At the nearby Changyao Hill, another conservation area, the developers turned 90 per cent of the hill’s surface into “concrete mountains” with the construction of low-rise residential buildings and villas, some of which have been sold, according to the reports. The developers appeared to have secured all the necessary approvals under the guise of operating a holiday resort. [Source]
The parallel “Special Campaign to Crack Down on Underworld Forces”, ostensibly targeted at criminal cells and their corrupt abettors, has now transformed into an internal rectification campaign targeting China’s security forces. In a March article for The Economist, David Rennie analyzed the latest campaign, which is focused on “turning the knife-blade inward” and excising those deemed disloyal:
State-controlled media have described it as the biggest such campaign since the late 1990s within the domestic-security system, which includes the police, the secret police, the judiciary and prisons. It is due to last for about a year. The aim is to ensure that these agencies are “absolutely loyal, absolutely pure and absolutely reliable”. Officials say the campaign will be like the “Yan’an Rectification” of the early 1940s. That was when Mao—then the leader of a communist insurgency—staged a sweeping and brutal purge of the party’s ranks to consolidate his control. Such language suggests that many heads will roll as the party attempts to clear the “dense miasma” surrounding the security apparatus, cure it of “chronic illness” and ensure it remains “surnamed Party” (meaning as loyal to the party as if to a family member).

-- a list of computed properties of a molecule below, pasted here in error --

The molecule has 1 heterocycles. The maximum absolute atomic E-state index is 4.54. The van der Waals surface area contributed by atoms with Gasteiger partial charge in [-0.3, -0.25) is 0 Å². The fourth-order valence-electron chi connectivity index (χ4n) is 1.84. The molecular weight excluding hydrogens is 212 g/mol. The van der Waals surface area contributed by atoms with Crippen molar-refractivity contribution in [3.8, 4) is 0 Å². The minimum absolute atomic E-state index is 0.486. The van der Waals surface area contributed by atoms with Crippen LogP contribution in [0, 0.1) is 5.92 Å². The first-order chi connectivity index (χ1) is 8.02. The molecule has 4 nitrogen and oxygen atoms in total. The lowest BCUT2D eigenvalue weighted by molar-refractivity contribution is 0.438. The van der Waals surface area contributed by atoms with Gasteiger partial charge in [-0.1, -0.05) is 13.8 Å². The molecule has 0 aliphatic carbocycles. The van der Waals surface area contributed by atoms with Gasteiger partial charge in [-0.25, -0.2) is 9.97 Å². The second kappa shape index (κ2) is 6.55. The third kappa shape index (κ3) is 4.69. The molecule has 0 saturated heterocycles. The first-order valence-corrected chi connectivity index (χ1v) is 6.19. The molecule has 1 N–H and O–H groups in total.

[…] Its launch was heralded in July with trial runs in a handful of local police forces, courts and prosecutors’ offices, as well as in two prisons and one local state-security bureau (home to the dissident- and spy-hunting secret police). In charge of this experimental phase was Chen Yixin, a senior security official who appears to be a troubleshooter for Mr Xi—in February last year, in the early days of the covid-19 pandemic, he was sent to Wuhan to help supervise efforts to crush and contain the central city’s massive outbreak of the disease. Mr Chen said “education and rectification” of the security forces was a task of “urgency and extreme importance”. He described the campaign as “scraping the bones to remove the poison, and draining away the filth to bring in fresh water”. Police at the time were reaching the end of a three-year campaign against criminal gangs and their “protective umbrellas” within the government. That effort resulted in the smashing of more than 14,700 criminal groups. But apparently it did not succeed in purifying the police.
[…] The campaign may benefit Mr Xi. Late next year he will preside over a five-yearly party congress, which will mark a critical juncture of his leadership. Normally he would be expected to step down at this event, having served as general secretary for a decade. But he shows no intention of doing so. There have been few obvious signs of opposition to granting him another five-year term. The contrast between China’s successful control of the coronavirus and the West’s fumbling response may have further strengthened his hand. But by tightening his grip on the security forces he can be even more certain that no one will dare to oppose him. [Source]